LITERACY AND NUMERACY CATCH-UP FUNDING

Year 7 Literacy and Numeracy Catch-Up Premium

The Literacy and Numeracy Catch-Up Premium gives schools additional funding to support Year 7 students who did not achieve at least level 4 in English or Maths at the end of Key Stage 2 (KS2). In 2016 the eligibility criteria for catch-up funding was revised to reflect the changes to the end of KS2 assessments. Students are now eligible for funding if they enter the Academy with an average score of below 100 in either of these subjects. Funding is designed to ensure that students who have not achieved their potential at KS2 are not disadvantaged by this and are provided with additional support to ensure they have the same equality of opportunity as their peers by the time they leave compulsory education.

The wider aims of the catch-up funding include:

→ To increase social mobility;

→ To enable students from disadvantaged backgrounds to get to the top universities;

→ To ensure that students from all backgrounds have an equal opportunity to be successful;

→ To reduce the attainment gap between the highest and lowest achieving students nationally.

Our Vision

At Walker Riverside Academy we believe in narrowing the educational achievement gap and want all of our students to achieve highly and fulfill their potential. In order to do this, it is vital that this identified cohort catch up to their peers as quickly as possible as so much of a student’s achievement across the curriculum is dependent on their mastery of numeracy and literacy.

Funding

Schools are free to spend the Catch-Up Premium as they see fit within specific parameters.

For 2017-18 we received £14,959.

This was used to provide a comprehensive support program for the identified students which included:

→ Providing resources for the Literacy curriculum;

→ Purchasing Accelerated Reader software;

→ Using the Accelerated Reader Program as an intervention tool to support students with low reading ages;

→ Purchasing additional texts and resources to support students with low confidence and reluctance in reading, writing, spelling and numeracy;

→ Developing and investing in a whole school literacy and numeracy policy and embedding these skills across all subject areas. All departments ensure that literacy and numeracy are developed and enhanced within their curriculum;

→ Providing experienced staff and LSAs to facilitate a ‘Rise and Read’ targeted intervention programme providing additional literacy support to identified students with low reading ages;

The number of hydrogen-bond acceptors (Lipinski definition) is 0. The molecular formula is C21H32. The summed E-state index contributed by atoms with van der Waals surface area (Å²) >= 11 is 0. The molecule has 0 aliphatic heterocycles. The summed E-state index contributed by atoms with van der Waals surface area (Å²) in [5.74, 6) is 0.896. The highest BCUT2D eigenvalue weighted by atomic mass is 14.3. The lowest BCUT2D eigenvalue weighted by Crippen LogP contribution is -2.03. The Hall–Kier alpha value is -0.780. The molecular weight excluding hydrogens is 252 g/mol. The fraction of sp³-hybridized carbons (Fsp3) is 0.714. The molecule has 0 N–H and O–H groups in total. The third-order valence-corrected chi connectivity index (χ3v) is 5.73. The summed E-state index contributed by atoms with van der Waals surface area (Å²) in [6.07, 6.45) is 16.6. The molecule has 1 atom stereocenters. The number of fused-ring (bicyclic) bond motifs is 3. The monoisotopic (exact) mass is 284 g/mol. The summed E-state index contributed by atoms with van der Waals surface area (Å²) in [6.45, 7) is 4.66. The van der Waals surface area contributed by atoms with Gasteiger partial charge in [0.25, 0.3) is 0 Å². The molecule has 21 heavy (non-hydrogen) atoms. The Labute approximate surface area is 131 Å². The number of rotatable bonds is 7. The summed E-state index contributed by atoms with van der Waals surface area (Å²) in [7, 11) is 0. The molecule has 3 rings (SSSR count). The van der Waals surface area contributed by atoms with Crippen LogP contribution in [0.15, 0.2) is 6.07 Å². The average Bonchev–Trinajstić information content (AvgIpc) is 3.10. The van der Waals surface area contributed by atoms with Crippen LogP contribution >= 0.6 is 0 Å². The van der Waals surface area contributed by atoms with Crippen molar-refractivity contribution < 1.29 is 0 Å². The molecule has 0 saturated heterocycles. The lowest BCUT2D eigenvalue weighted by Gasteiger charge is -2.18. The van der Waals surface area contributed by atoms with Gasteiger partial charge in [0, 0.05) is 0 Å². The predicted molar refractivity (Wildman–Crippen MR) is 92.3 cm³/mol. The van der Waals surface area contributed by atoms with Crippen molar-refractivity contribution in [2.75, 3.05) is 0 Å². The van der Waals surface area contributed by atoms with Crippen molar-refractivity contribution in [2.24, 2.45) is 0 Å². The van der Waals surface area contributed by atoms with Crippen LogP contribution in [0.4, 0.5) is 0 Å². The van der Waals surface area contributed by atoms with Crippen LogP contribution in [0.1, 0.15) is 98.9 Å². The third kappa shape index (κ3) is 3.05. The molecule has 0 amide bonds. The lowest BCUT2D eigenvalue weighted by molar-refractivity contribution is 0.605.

→ Investing in whole school oracy training and developing these skills across the Academy.

Impact

At Walker Riverside Academy we assess the individual needs of each of the students who attract the Year 7 catch-up premium to decide the best way to use the funding. We select programs and approaches that we know are effective at raising attainment and encouraging progress. We firmly believe that successful spending should lead to raising standards, the narrowing of the achievement gap and the broadening of opportunities for the most disadvantaged students. It is important that we continually review how well we are spending our allocation of the Yr 7 catch-up funding and also consider how we could spend it more effectively so that achievement gaps are narrowed and outcomes are improved.

Allocation of Catch-Up Funding 2018-19

As of yet, the total amount of funding for this academic year has not been released. However, it is anticipated that the allocation for the Academy will be largely comparable to 2017-18. Funding will be adjusted to reflect the percentage change of the new cohort based on the 2018 census data.

After reviewing and evaluating the impact of previous initiatives, the information gathered has been used to restructure and strengthen some aspects of our intervention programme for the new academic year.

Funding will be used to support eligible students in the following ways:

→ Appointing a member of staff to support, track and monitor the progress of these students;

→ Providing additional Maths and English support for eligible students by the use of one to one peer tutoring sessions as an intervention tool one morning a week;

→ Providing numeracy and literacy booster sessions to parents and carers of all eligible students so they are able to confidently support their child’s learning at home;

→ Ensuring a continued commitment to the whole school numeracy and literacy policy across all subject areas;

→ Using the Accelerated Reader Program as an intervention tool to improve student engagement and support students with low reading ages;

→ Ensure continued provision of Rise and Read facility as an intervention tool to support students with low reading ages four mornings a week;

→ Continue commitment to promoting oracy across the curriculum and develop a whole Academy oracy policy.

Measured impact

Results analysis of the achievement of the students involved in this programme shows that the interventions put in place had the following impact.